The game shows itself as having a very ambitious narrative, unfolding gradually, growing always in intrigue, the game benefitting from a mostly excellent, brisk pacing, only occasionally disrupted by particularly devious puzzles. In another stroke of boldness, very few satisfying answers are advanced, the game embracing ambiguity throughout, encouraging player introspection, the developers imploring them to arrive at their own conclusions – everything here is open ended, even as basic motivations are established from the first; namely, the destruction of Baron Alexander, ruler and owner of Castle Brenneburg. The nature of this narrative construction is appealing, providing considerable focus; Alexander is fast painted as ultimate antagonist, to be deposed and defeated, though the precise reasons for that deposition are not made evident at the beginning. An exhibition to Africa going awry, Daniel retrieves and removes a mythical orb, and is immediately plagued by the spectral, “Shadow.” Alexander offers Daniel sanctuary, so he promptly departs for the isolated woods. These events truly set the narrative in motion, and are gradually explained through the mentioned documents. As the narrative progresses, Daniel shows considerable growth and depth, the documents conveying a certain emotional and psychological odyssey. The game can be a slow burn; slow but effective.  

Many facets of the gameplay excel; an ambitious narrative is present; a masterful evocation of place and atmosphere characterizes the game and its design, very absorbing, literally transporting the player to an isolated dominion in the middle of the 19th-century – here are all resounding successes. And yet, despite these achievements, the game fails on a fundamental level – Amnesia, while a horror game, rarely elicits overwhelming horror or distress. Moody lighting and excellent sound design can occasionally result in anxiety, but traditionally scares are scarce. In admirable efforts to instill horror, mechanics centering around Daniel’s “sanity” are in place, his mental state gradually deteriorating with protracted stays in darkness, or when gazing upon a particularly unsettling scene or enemy. Reflecting this madness, visual effects are in place, like the distortion of objects and the scurrying of large insects across the screen. The existence of these flourishes should evoke considerable fear, though oftentimes this proves frustratingly untrue.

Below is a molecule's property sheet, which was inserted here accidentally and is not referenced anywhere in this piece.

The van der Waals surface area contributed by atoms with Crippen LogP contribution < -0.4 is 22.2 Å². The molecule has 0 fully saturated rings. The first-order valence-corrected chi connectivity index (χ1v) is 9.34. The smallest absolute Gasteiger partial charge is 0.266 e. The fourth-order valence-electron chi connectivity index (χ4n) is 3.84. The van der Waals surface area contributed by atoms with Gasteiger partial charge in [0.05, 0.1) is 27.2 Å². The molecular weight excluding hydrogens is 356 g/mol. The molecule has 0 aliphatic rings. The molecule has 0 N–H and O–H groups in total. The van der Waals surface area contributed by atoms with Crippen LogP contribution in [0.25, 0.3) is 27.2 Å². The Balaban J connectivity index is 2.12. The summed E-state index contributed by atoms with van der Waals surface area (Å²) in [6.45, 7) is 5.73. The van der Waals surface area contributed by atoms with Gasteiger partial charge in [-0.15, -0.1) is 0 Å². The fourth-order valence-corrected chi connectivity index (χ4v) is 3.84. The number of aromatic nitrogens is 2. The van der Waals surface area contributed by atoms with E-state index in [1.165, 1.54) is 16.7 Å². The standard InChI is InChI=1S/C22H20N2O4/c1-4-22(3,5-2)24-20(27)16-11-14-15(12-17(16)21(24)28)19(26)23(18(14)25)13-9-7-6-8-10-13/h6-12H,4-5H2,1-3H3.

Further destroying potential horror are the enemies in the title, almost laughable in construction, and consequently far from menacing or intimidating. An effective simile would be comparing their designs to Oogie Boogie from The Nightmare Before Christmas, as they resemble mere sacks, stuffed with a substance and then animated, shambling about mindlessly and erratically. This erratic nature – coupled with their perpetual spewing of admittedly frightening, agonizing groans – should again point to deft horror, though it is difficult to look past the lackluster nature of their visual designs, even as certain of them have massive blades extending from one hand, conveying the immensity of their power, which truly is immense, they being capable of slaying Daniel on the instant, if he is detected. This sense of powerlessness does contribute to a continued air of tension, though tension is a decidedly different emotion from terror; the game succeeds and fails here, though reflecting further failures, a sort of adaptive difficulty is in place, these antagonists literally despawning from the maps if they have slain Daniel for a predetermined number of times; it is immensely frustrating and excessively forgiving. Rare is the penalty for death, making life not as cherished. Even the sanity meter seems inconsequential, Daniel collapsing to the ground, though promptly recovering. Collectively, these things certainly destroy horror, a considerable failing considering the game styles itself as a true horror experience.